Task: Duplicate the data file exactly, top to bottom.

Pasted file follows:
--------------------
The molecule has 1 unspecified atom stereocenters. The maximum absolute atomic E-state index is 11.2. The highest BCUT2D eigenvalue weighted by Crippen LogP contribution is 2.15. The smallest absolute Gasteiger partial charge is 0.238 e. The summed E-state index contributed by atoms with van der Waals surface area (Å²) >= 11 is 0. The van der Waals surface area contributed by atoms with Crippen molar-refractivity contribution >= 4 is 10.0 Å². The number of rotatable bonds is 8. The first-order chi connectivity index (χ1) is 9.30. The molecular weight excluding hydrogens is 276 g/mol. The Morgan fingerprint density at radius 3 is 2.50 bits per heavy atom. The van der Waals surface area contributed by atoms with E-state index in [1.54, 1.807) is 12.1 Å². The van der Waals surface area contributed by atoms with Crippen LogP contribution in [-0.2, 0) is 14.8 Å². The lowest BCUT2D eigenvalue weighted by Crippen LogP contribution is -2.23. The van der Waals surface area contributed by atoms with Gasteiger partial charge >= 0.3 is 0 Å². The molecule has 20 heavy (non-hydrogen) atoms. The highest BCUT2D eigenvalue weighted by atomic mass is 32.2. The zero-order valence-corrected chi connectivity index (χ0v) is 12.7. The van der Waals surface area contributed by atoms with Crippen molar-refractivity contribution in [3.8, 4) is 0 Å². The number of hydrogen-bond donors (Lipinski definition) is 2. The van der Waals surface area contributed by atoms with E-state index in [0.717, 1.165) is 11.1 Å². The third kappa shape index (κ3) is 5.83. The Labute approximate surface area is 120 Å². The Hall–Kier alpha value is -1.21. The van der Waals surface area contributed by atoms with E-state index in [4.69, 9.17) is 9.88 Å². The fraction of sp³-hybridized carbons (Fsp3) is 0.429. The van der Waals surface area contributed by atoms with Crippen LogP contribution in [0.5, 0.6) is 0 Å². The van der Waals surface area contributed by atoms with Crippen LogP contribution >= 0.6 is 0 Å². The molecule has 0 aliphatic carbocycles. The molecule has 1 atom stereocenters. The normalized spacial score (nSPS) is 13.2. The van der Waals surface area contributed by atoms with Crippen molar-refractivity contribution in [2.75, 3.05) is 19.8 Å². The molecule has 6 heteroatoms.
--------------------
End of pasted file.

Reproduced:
The molecule has 1 unspecified atom stereocenters. The maximum absolute atomic E-state index is 11.2. The highest BCUT2D eigenvalue weighted by Crippen LogP contribution is 2.15. The smallest absolute Gasteiger partial charge is 0.238 e. The summed E-state index contributed by atoms with van der Waals surface area (Å²) >= 11 is 0. The van der Waals surface area contributed by atoms with Crippen molar-refractivity contribution >= 4 is 10.0 Å². The number of rotatable bonds is 8. The first-order chi connectivity index (χ1) is 9.30. The molecular weight excluding hydrogens is 276 g/mol. The Morgan fingerprint density at radius 3 is 2.50 bits per heavy atom. The van der Waals surface area contributed by atoms with E-state index in [1.54, 1.807) is 12.1 Å². The van der Waals surface area contributed by atoms with Crippen LogP contribution in [-0.2, 0) is 14.8 Å². The lowest BCUT2D eigenvalue weighted by Crippen LogP contribution is -2.23. The van der Waals surface area contributed by atoms with Gasteiger partial charge >= 0.3 is 0 Å². The molecule has 20 heavy (non-hydrogen) atoms. The highest BCUT2D eigenvalue weighted by atomic mass is 32.2. The zero-order valence-corrected chi connectivity index (χ0v) is 12.7. The van der Waals surface area contributed by atoms with Crippen molar-refractivity contribution in [3.8, 4) is 0 Å². The number of hydrogen-bond donors (Lipinski definition) is 2. The van der Waals surface area contributed by atoms with E-state index in [0.717, 1.165) is 11.1 Å². The third kappa shape index (κ3) is 5.83. The Labute approximate surface area is 120 Å². The Hall–Kier alpha value is -1.21. The van der Waals surface area contributed by atoms with E-state index in [4.69, 9.17) is 9.88 Å². The fraction of sp³-hybridized carbons (Fsp3) is 0.429. The van der Waals surface area contributed by atoms with Crippen LogP contribution in [0.5, 0.6) is 0 Å². The van der Waals surface area contributed by atoms with Crippen LogP contribution >= 0.6 is 0 Å². The molecule has 0 aliphatic carbocycles. The molecule has 1 atom stereocenters. The normalized spacial score (nSPS) is 13.2. The van der Waals surface area contributed by atoms with Crippen molar-refractivity contribution in [2.75, 3.05) is 19.8 Å². The molecule has 6 heteroatoms.